Table_1_Ageism and Behavior Change During a Health Pandemic: A Preregistered Study.DOCX (23.62 kB)

Table_1_Ageism and Behavior Change During a Health Pandemic: A Preregistered Study.DOCX

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posted on 19.11.2020, 04:02 by Michael T. Vale, Jennifer Tehan Stanley, Michelle L. Houston, Anthony A. Villalba, Jennifer R. Turner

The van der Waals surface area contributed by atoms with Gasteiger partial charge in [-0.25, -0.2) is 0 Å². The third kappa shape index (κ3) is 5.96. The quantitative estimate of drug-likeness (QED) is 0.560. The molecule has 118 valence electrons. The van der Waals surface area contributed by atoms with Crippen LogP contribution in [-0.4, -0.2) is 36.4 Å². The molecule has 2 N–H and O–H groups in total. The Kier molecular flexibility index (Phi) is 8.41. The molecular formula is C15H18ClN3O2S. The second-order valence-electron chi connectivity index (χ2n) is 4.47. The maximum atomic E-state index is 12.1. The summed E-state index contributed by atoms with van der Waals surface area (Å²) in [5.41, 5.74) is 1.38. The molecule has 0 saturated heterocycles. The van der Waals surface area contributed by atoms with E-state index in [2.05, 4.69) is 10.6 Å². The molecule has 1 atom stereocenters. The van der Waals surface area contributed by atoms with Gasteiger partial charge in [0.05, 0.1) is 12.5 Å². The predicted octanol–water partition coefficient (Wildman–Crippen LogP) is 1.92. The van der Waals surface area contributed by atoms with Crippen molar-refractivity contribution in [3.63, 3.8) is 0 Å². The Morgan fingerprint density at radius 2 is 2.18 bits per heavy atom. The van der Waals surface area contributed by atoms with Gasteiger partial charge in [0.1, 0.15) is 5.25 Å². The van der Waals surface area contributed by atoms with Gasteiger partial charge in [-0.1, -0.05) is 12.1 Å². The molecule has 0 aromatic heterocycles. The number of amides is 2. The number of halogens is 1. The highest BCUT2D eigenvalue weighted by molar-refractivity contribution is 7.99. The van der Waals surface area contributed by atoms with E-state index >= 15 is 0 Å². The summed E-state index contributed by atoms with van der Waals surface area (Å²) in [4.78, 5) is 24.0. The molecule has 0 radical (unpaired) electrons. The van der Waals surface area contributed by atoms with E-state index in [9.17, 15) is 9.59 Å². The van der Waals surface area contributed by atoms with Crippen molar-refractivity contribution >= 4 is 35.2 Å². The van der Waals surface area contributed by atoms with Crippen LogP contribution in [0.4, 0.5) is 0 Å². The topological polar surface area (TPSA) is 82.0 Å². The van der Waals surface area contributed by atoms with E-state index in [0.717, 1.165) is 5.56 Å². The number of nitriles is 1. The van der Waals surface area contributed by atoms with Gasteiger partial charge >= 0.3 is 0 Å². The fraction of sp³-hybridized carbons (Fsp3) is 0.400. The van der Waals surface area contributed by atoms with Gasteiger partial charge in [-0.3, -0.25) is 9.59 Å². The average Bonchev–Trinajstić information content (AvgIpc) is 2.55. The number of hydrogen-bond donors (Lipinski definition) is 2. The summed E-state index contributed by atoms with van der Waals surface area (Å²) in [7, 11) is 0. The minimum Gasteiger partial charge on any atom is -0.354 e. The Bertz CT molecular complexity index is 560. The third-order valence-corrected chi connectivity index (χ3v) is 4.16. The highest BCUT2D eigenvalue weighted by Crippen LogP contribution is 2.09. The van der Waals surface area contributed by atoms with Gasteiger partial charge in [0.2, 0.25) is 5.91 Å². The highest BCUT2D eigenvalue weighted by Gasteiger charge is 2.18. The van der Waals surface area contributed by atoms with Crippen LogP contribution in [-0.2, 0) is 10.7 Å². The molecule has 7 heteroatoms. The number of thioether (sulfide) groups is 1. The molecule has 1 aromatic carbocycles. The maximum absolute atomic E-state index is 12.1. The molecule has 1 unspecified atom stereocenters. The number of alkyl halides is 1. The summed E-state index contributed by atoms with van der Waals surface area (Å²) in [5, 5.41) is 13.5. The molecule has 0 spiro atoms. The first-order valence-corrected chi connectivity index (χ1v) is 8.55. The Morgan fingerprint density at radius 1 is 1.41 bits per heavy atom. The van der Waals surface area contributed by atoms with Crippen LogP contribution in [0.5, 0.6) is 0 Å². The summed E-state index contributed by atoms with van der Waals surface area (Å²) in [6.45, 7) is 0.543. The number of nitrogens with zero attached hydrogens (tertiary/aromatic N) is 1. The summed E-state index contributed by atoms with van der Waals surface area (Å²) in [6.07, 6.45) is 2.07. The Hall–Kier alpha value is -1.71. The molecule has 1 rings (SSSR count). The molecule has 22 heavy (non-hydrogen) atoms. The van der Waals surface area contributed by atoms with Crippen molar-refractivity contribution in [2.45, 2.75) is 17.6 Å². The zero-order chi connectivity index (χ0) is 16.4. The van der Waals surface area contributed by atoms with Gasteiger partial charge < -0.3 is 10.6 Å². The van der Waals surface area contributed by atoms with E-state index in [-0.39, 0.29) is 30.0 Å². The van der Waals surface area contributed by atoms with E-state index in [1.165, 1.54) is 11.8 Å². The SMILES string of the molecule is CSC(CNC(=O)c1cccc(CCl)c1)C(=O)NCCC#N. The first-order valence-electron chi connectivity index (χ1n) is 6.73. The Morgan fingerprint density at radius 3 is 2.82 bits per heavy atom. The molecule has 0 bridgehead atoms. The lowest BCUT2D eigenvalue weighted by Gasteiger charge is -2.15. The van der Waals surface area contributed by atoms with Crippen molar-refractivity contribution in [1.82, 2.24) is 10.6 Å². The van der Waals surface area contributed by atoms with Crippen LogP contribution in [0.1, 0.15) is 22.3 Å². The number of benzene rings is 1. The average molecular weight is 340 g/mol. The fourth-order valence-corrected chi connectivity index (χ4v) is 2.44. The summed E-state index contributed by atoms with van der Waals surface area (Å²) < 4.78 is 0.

The COVID-19 pandemic has led to a suspected surge of ageism in America and has imposed critical health and safety behavior modifications for people of all ages (Ayalon et al., 2020; Lichtenstein, 2020). Given that older adults are a high-risk group, maintaining their safety has been paramount in implementing preventive measures (i.e., more handwashing, social distancing); however, making such behavior modifications might be contingent on how one views older adults (i.e., ageist stereotypes). Therefore, the goal of the current pre-registered study was to explore if hostile and benevolent ageism relate to pandemic-related fear and behavior change. An online survey assessing responses to the pandemic was taken by 164 younger and 171 older adults. Higher hostile ageism predicted lower pandemic-related behavior modification. Those high in benevolent ageism reported lower behavior change, but also reported higher pandemic-related fear; however, when pandemic-related fear was considered a mediator between the two, the directionality between benevolent ageism and behavior change switched, indicating a suppression effect. These findings highlight that ageist attitudes do predict responses to the pandemic and that hostile and benevolent ageism are distinct facets that have unique implications during a health pandemic.

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